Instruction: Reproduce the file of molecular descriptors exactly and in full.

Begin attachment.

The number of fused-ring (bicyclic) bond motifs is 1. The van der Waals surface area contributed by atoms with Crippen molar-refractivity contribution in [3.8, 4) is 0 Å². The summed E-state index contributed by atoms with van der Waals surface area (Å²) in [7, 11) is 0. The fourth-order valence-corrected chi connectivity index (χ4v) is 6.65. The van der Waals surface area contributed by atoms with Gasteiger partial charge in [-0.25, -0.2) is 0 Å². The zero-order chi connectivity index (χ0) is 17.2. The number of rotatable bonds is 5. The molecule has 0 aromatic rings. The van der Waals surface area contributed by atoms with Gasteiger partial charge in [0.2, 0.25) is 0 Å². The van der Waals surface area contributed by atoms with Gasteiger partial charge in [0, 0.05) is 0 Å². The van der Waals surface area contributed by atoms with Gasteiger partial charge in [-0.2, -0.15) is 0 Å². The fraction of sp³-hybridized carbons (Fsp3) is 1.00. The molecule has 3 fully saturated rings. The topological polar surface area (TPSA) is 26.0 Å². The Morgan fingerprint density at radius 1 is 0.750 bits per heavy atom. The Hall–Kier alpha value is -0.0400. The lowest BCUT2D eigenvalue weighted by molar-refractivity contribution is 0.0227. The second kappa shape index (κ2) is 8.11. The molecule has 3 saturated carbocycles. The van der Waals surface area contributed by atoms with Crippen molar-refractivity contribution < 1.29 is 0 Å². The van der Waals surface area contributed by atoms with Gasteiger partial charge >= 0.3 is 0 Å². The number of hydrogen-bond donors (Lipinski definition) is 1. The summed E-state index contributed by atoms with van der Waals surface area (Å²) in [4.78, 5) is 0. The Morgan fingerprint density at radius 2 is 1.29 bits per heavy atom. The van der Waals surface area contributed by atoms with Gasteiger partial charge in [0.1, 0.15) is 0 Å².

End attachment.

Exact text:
The number of fused-ring (bicyclic) bond motifs is 1. The van der Waals surface area contributed by atoms with Crippen molar-refractivity contribution in [3.8, 4) is 0 Å². The summed E-state index contributed by atoms with van der Waals surface area (Å²) in [7, 11) is 0. The fourth-order valence-corrected chi connectivity index (χ4v) is 6.65. The van der Waals surface area contributed by atoms with Gasteiger partial charge in [-0.25, -0.2) is 0 Å². The zero-order chi connectivity index (χ0) is 17.2. The number of rotatable bonds is 5. The molecule has 0 aromatic rings. The van der Waals surface area contributed by atoms with Gasteiger partial charge in [0.2, 0.25) is 0 Å². The van der Waals surface area contributed by atoms with Gasteiger partial charge in [0, 0.05) is 0 Å². The van der Waals surface area contributed by atoms with Gasteiger partial charge in [-0.2, -0.15) is 0 Å². The fraction of sp³-hybridized carbons (Fsp3) is 1.00. The molecule has 3 fully saturated rings. The topological polar surface area (TPSA) is 26.0 Å². The Morgan fingerprint density at radius 1 is 0.750 bits per heavy atom. The Hall–Kier alpha value is -0.0400. The lowest BCUT2D eigenvalue weighted by molar-refractivity contribution is 0.0227. The second kappa shape index (κ2) is 8.11. The molecule has 3 saturated carbocycles. The van der Waals surface area contributed by atoms with Crippen molar-refractivity contribution < 1.29 is 0 Å². The van der Waals surface area contributed by atoms with Gasteiger partial charge >= 0.3 is 0 Å². The number of hydrogen-bond donors (Lipinski definition) is 1. The summed E-state index contributed by atoms with van der Waals surface area (Å²) in [4.78, 5) is 0. The Morgan fingerprint density at radius 2 is 1.29 bits per heavy atom. The van der Waals surface area contributed by atoms with Gasteiger partial charge in [0.1, 0.15) is 0 Å².